I was privileged to address delegates at the FCB Africa Conference 2017 - a gathering hosted by one of South Africa’s well-respected advertising agencies, FCB Africa, this week. The event brought together the group’s agency partners from no less than 30 African countries.
Most of the deliberations centred around the importance of changing individual and organisational outlook and practice-- with an emphasis on the need to invest heavily in proactive digital transformation initiatives to ensure we all remain competitive in this increasingly digitally-driven global economy.
At the forum, I shared an argument I’ve posed before, that Africa is home to the truest form of innovation because its brand of innovation is born of two things: a keen survival instinct, and a desire to progress and thrive despite circumstances.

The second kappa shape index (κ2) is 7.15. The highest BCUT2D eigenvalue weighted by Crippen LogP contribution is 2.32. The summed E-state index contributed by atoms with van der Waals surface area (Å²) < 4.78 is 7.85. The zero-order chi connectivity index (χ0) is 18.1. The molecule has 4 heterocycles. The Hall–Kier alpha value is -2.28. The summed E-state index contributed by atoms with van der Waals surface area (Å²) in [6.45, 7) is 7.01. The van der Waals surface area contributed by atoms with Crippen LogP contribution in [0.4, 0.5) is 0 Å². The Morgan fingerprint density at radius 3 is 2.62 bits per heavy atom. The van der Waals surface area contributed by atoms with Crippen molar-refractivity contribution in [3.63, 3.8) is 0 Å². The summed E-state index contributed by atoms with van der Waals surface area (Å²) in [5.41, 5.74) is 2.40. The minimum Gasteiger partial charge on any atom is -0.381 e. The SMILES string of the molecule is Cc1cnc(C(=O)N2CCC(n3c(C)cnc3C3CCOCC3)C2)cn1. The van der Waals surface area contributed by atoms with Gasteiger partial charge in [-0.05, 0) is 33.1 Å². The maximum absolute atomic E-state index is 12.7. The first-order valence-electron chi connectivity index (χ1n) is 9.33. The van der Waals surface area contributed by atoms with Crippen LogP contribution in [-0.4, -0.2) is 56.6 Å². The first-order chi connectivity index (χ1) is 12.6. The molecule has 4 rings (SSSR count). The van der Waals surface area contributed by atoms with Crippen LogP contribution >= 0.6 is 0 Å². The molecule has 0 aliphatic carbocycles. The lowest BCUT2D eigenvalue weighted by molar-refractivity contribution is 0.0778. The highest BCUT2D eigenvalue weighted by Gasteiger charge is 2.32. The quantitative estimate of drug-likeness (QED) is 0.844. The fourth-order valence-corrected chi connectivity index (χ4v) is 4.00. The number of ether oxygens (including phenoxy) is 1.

While the correlation between staying on top of digital transformation trends and remaining commercially viable appears decidedly clear to advertising and media agencies, Africa’s investment community does not seem to possess a similarly progressive mindset. This needs to be addressed if promising tech ventures on the continent are to get the resources and support they need to significantly improve the lives of the average African. I believe a mix of counter- productive attitudes held by the continent’s investors is leading to an unhealthy fixation on traditional big ticket investment plays in the tech space.
African investors tend to favour deals that either appear too big to fail or business opportunities that are led by precedent. Ignorance, a fear of the unknown, greed, an unwillingness to delay gratification and even laziness - all contribute to sustaining a deeply-ingrained disinterest in funding early-stage tech start-ups.